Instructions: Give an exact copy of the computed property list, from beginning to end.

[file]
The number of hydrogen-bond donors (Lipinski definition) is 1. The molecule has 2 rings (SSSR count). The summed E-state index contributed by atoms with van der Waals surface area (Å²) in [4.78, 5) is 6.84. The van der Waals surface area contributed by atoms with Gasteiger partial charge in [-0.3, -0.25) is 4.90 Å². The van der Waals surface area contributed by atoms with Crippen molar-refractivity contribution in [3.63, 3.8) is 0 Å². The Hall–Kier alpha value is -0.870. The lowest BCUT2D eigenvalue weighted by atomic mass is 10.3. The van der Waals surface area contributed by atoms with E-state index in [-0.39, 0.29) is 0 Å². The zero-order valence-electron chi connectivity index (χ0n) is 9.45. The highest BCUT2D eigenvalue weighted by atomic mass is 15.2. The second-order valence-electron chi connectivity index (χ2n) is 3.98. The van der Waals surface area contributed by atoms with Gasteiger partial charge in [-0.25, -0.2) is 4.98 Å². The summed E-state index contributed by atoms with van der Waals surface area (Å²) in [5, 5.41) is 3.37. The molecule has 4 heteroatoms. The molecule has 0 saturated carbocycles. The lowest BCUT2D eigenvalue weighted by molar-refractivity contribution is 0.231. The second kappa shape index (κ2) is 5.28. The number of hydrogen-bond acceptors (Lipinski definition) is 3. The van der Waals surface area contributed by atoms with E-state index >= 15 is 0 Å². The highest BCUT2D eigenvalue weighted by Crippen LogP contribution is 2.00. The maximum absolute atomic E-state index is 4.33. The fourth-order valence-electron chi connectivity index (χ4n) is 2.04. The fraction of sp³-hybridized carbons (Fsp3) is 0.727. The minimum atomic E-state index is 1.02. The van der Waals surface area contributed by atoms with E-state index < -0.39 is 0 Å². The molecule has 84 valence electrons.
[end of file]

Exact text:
The number of hydrogen-bond donors (Lipinski definition) is 1. The molecule has 2 rings (SSSR count). The summed E-state index contributed by atoms with van der Waals surface area (Å²) in [4.78, 5) is 6.84. The van der Waals surface area contributed by atoms with Gasteiger partial charge in [-0.3, -0.25) is 4.90 Å². The van der Waals surface area contributed by atoms with Crippen molar-refractivity contribution in [3.63, 3.8) is 0 Å². The Hall–Kier alpha value is -0.870. The lowest BCUT2D eigenvalue weighted by atomic mass is 10.3. The van der Waals surface area contributed by atoms with E-state index in [-0.39, 0.29) is 0 Å². The zero-order valence-electron chi connectivity index (χ0n) is 9.45. The highest BCUT2D eigenvalue weighted by atomic mass is 15.2. The second-order valence-electron chi connectivity index (χ2n) is 3.98. The van der Waals surface area contributed by atoms with Gasteiger partial charge in [-0.25, -0.2) is 4.98 Å². The summed E-state index contributed by atoms with van der Waals surface area (Å²) in [5, 5.41) is 3.37. The molecule has 4 heteroatoms. The molecule has 0 saturated carbocycles. The lowest BCUT2D eigenvalue weighted by molar-refractivity contribution is 0.231. The second kappa shape index (κ2) is 5.28. The number of hydrogen-bond acceptors (Lipinski definition) is 3. The van der Waals surface area contributed by atoms with E-state index >= 15 is 0 Å². The highest BCUT2D eigenvalue weighted by Crippen LogP contribution is 2.00. The maximum absolute atomic E-state index is 4.33. The fourth-order valence-electron chi connectivity index (χ4n) is 2.04. The fraction of sp³-hybridized carbons (Fsp3) is 0.727. The minimum atomic E-state index is 1.02. The van der Waals surface area contributed by atoms with E-state index < -0.39 is 0 Å². The molecule has 84 valence electrons.